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‘Bristlemouth: A Cove Horror #2-4’ – Comic Book Review

Bristlemouth basically picks up right where we left off, with a bunch of friends and overworked nurses camping in the middle of nowhere. We have Benny and Kayla, the couple. Shackies, the resident drunken fool character. Sanny, the empath, and finally, Amelia, the quiet one who’s struggling to handle her grief on this trip. While the trip seems to start out relatively fine, things do go sideways, and Amelia has to find the will to survive the night and the horrors hurled her way.

Hayden Fryer’s script keeps us guessing about the trauma that binds these friends together for a bit, and there’s a particularly long and uncomfortable scene that plays too coy with the elephant in the room. While their bonds do seem realistic, in my opinion, the drama seems a bit unearned. I’m of two minds about the pacing of these last three issues. On the one hand, some sequences feel a bit drawn out, but I have to admit that it felt that way because they made me uncomfortable and tense – which I believe is the point. This is a story about trauma and grief, and working through those experiences requires that we sit with those emotions, despite how prickly and antsy they make us. There is no light without a fight, and Fryer successfully manifests this, with some effective callbacks to specific moments between Amelia and her friends. I do have minor quibble about the occasional spelling and grammatical errors, but they don’t generally impact comprehension of the story.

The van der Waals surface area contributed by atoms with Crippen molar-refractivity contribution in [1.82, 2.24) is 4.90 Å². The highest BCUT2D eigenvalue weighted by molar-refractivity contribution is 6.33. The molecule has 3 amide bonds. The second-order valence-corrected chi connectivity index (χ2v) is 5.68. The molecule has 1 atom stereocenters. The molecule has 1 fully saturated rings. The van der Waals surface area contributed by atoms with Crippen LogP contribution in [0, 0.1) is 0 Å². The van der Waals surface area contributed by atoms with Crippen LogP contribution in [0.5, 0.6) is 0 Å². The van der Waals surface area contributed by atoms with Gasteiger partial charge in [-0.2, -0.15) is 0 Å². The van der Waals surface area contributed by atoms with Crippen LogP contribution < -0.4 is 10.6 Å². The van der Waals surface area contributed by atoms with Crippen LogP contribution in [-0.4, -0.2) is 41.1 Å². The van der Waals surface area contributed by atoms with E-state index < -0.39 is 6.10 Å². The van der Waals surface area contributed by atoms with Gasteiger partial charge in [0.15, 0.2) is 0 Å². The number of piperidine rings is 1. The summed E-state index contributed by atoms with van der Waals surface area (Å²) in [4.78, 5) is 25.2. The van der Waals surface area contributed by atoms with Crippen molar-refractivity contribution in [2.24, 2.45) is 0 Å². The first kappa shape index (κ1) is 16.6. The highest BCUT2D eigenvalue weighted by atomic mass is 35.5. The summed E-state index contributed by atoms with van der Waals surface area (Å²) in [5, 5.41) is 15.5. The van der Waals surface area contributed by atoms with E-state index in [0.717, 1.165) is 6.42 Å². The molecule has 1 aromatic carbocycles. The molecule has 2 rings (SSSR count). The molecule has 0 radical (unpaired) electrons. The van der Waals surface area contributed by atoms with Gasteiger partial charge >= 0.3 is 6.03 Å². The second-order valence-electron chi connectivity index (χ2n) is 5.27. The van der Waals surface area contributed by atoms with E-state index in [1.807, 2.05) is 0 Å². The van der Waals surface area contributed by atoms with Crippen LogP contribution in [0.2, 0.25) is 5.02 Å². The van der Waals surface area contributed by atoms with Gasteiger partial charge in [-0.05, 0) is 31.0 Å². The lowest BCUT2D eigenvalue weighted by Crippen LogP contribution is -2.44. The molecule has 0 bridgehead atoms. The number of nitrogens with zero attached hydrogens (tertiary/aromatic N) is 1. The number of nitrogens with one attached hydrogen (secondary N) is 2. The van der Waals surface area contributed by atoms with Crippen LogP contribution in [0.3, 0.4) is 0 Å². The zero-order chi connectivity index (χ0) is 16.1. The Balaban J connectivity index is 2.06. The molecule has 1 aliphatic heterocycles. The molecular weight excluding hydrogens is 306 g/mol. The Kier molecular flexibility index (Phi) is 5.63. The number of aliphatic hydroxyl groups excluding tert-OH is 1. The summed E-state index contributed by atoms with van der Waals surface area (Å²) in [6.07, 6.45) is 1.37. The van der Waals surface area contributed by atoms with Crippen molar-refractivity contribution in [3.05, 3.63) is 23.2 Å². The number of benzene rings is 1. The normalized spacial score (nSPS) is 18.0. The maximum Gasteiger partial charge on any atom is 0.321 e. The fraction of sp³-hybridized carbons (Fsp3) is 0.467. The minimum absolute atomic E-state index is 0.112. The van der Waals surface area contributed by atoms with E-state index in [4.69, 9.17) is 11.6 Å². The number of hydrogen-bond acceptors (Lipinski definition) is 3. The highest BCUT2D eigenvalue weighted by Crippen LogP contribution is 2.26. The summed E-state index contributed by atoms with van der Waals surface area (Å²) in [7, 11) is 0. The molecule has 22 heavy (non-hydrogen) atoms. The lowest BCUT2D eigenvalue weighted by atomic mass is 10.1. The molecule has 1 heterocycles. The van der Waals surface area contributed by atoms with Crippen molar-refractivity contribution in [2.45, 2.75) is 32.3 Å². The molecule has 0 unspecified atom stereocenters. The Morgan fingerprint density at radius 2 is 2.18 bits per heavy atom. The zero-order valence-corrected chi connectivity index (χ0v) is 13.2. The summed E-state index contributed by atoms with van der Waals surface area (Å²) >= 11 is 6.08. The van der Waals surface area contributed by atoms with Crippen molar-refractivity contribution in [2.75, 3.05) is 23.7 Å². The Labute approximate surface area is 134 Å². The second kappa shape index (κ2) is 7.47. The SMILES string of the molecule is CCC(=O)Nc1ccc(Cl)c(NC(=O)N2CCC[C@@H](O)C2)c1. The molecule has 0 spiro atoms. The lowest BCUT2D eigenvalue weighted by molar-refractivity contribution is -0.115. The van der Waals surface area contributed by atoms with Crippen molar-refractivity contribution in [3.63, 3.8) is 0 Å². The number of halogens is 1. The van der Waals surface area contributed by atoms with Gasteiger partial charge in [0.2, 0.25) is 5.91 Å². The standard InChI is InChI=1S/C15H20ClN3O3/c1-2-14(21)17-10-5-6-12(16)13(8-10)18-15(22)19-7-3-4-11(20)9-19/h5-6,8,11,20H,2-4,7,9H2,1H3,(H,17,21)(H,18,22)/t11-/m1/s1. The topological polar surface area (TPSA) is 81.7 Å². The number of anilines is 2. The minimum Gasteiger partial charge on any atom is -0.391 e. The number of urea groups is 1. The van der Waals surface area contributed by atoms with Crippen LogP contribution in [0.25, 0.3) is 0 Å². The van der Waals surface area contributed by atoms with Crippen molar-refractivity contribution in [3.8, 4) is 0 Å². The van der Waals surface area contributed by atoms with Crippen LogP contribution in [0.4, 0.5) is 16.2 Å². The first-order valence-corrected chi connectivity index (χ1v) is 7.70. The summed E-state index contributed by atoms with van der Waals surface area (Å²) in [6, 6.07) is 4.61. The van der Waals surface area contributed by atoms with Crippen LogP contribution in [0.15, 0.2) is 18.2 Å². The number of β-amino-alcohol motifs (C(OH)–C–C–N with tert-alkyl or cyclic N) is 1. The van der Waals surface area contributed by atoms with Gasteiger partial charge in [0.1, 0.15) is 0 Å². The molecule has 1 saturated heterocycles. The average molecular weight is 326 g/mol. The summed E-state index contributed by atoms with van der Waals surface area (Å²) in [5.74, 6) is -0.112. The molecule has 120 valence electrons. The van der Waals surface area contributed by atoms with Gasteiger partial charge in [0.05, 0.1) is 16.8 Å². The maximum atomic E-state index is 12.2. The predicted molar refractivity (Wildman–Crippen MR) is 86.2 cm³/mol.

Fryer’s artwork effectively conveys the atmospheric horror and dread. There are times when things get pretty chaotic and it’s a bit difficult to decipher the action, but that confusion actually works for me as it really gives a frenetic and panicky feel. The heavy use of shadows and darkness adds to the fear element. I also really love the koala stuffed animal as a visual element for hope and comfort, and how it was used consistently throughout the story.

Overall, I enjoyed Bristlemouth and its meditative approach to using horror to explore complex emotions. It’s definitely not for everyone, but I think if you’re interested in a piece that pushes the envelope for what comics can achieve, pick this up!

Creative Team: Hayden Fryer (writer, illustrator)
Publisher: IPI Comics
Click here to purchase.

Wenxian Tan, Fanbase Press Contributor


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